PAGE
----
WSDOT has maintained this position for some time. A 2005 Problem Definition Report summarizing a congestion relief analysis similarly said, “The study quickly concluded that it will be extremely difficult to widen I-5 within its existing right of way through the highly developed urban portions of central Seattle.” Going even further back, “studies since the late 1980s…indicate that expansion of the highway to carry more vehicles will be highly disruptive and extremely costly and will have many impacts.

Instead of widening I-5, WSDOT is making more efficient use of the existing footprint through traffic demand management, optimizing roadway design, and partnering on the buildout of regional light rail transit.

What is being done to improve traffic on Interstate 5?

The region’s voters have decided to build a high-capacity transit system to ensure future mobility and provide the people-moving capacity needed for the region’s health. WSDOT is partnering on this buildout with light rail alignments and express bus infrastructure within freeway right-of-way, along with managing demand and encouraging walking, biking, and carpooling. According to WSDOT, “the Link light rail line has the ultimate equivalent people-moving capacity of an eight-lane highway running parallel to I-5” (2005 Problem Definition Report).

WSDOT is also making more efficient use of the limited I-5 footprint it has. For example, the I-5 Northbound Seneca to SR 520 Mobility Improvements will convert an exit-only lane to a through-lane by adjust barriers and striping. The Express Lanes Connection Project will add an direct connection from South Lake Union to State Route 520 for carpools and buses. Multiple other improvements and maintenance work is planned under the Revive I-5 program. A series of corridor studies have examined ways to relieve bottlenecks and improve safety like converting left-side exits and installing ramp meters.

Continued support for the incident response teams is also critical: according to The Seattle Times, “With an annual budget of $4.5 million, the teams are among the most cost-effective traffic reduction strategies that WSDOT has, far cheaper than adding lanes to the interstate.”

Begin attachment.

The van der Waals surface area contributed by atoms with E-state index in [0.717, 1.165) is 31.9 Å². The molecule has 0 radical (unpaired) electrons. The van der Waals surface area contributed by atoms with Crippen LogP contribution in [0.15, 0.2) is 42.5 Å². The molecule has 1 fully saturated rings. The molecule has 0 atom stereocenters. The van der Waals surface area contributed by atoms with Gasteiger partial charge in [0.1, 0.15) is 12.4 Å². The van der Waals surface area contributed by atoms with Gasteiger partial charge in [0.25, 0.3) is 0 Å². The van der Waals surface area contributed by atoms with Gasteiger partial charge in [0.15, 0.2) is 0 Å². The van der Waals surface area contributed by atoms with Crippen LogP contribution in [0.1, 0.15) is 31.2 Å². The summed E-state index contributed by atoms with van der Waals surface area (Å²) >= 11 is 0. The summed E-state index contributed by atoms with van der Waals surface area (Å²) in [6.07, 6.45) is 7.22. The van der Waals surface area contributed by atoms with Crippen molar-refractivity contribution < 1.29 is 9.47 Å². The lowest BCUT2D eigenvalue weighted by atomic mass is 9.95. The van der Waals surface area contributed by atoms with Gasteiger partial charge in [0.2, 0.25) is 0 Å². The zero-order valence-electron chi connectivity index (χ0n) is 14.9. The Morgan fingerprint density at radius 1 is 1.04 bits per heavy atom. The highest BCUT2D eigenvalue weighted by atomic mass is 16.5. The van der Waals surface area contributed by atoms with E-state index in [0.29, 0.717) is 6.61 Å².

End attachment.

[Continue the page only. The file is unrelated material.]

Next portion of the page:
Would lids impact freeway traffic?

The 2020 I-5 Lid Feasibility Study confirmed that building lids over the current freeway is feasible, and could be staged with minimal traffic disruptions and would not require any long-term closures. Construction work could possibly be done focused on nights and weekends. The major structural work for Klyde Warren Park in Dallas, TX, was only allowed 20 highway closures during low-traffic periods and was completed within a year.

Once the lid is complete, traffic flows without any issues related to lids. This is shown with the current lids at Freeway Park and the Convention Center, and also on Interstate 90 and State Route 520. Tunnel lighting and other safety systems are provided as needed.

Who will own and maintain the lids?

As with other lid projects in the region, the Washington State Department of Transportation would maintain the under-structure of the lids and the local government (in this case, the City of Seattle) would maintain the surface.

Since lids will provide such large and unique new public spaces, a viable option for managing maintenance and operations would be the creation of a nonprofit or specialized City office to specifically oversee them on a daily basis. Such a management system would oversee daily programming like concerts and markets and hire custodians and security staff. This is the same model embodied by Friends of Waterfront Seattle and the Office of the Waterfront, which will manage manage Seattle’s new waterfront parks.

For example, the nonprofit management model is also used for at Klyde Warren Park (Dallas, TX). The foundation that runs the park has an operating budget of $3 million per year, funded through a local improvement district, vendor fees, and private sponsorships.